Try Our Apps
Dictionary.com

follow Dictionary.com

2017 Word of the Year

endue

[en-doo, -dyoo] /ɛnˈdu, -ˈdyu/
verb (used with object), endued, enduing.
1.
to invest or endow with some gift, quality, or faculty.
2.
to put on; assume:
Hamlet endued the character of a madman.
3.
to clothe.
Also, indue.
Origin of endue
1350-1400
1350-1400; Middle English endewen to induct, initiate < Anglo-French, Old French enduire < Latin indūcere to lead in, cover, induce
Related forms
unendued, adjective
Dictionary.com Unabridged
Based on the Random House Dictionary, © Random House, Inc. 2017.
Cite This Source
Examples from the Web for endue
Historical Examples
  • And with Love we cannot endue him, for that is desire in its supreme degree.

    The Hidden Power

    Thomas Troward
  • Nothing was wanting to endue that drive with every illusion of a dream.

    Linda Lee, Incorporated Louis Joseph Vance
  • Only a people like the French can endue fashion with absolutism.

  • But did not you yourself come all the way from France to endue him with the duchy of Touraine?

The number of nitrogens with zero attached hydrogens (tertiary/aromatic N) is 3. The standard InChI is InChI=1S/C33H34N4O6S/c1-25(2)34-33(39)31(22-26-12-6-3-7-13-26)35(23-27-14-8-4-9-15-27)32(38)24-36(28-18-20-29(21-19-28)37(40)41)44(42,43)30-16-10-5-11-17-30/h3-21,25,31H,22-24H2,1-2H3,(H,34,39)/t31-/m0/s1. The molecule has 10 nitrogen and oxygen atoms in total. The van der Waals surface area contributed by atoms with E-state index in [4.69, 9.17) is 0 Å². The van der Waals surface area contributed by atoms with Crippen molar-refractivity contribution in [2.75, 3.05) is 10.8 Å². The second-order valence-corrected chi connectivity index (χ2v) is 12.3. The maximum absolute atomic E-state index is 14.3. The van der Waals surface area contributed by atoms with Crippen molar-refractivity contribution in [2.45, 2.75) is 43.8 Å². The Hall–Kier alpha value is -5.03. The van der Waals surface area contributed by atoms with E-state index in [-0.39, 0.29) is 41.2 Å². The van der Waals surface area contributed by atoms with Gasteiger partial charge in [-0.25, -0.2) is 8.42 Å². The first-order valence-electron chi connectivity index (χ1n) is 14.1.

The Black Douglas S. R. Crockett
  • But can you give little Gerda nothing to take which will endue her with power over the whole?

    Andersen's Fairy Tales Hans Christian Andersen
  • Surely God did not endue us with the power of hoping that we might fling it all away on trivial, transient things.

    Expositions of Holy Scripture

    Alexander Maclaren
  • With the first puff dawns a serenity with which neither faith nor philosophy had been able to endue the journey hitherto.

    Flint Maud Wilder Goodwin
  • Lutaif lamented bitterly that we had no European clothes with which to endue ourselves, and properly impress the Kaid.

    Mogreb-el-Acksa R. B. Cunninghame Graham
  • O may God give me learning, even language; and endue me with qualifications to magnify His name while I live.

  • The copies, both quarto and folio, read, endue our other healthful members even to a sense of pain.

British Dictionary definitions for endue

endue

/ɪnˈdjuː/
verb (transitive) -dues, -duing, -dued
1.
(usually foll by with) to invest or provide, as with some quality or trait
2.
(rare) (foll by with) to clothe or dress (in)
Word Origin
C15: from Old French enduire, from Latin indūcere, from dūcere to lead
Collins English Dictionary - Complete & Unabridged 2012 Digital Edition
© William Collins Sons & Co. Ltd. 1979, 1986 © HarperCollins
Publishers 1998, 2000, 2003, 2005, 2006, 2007, 2009, 2012
Cite This Source
Word Origin and History for endue
v.

also indue, c.1400, from Old French enduire "lead, drive, initiate, indoctrinate" (12c.), from Latin inducere "to lead" (see induce). Related: Endued.

Online Etymology Dictionary, © 2010 Douglas Harper
Cite This Source

Word of the Day

Nearby words for endue

Word Value for endue

6
8
Scrabble Words With Friends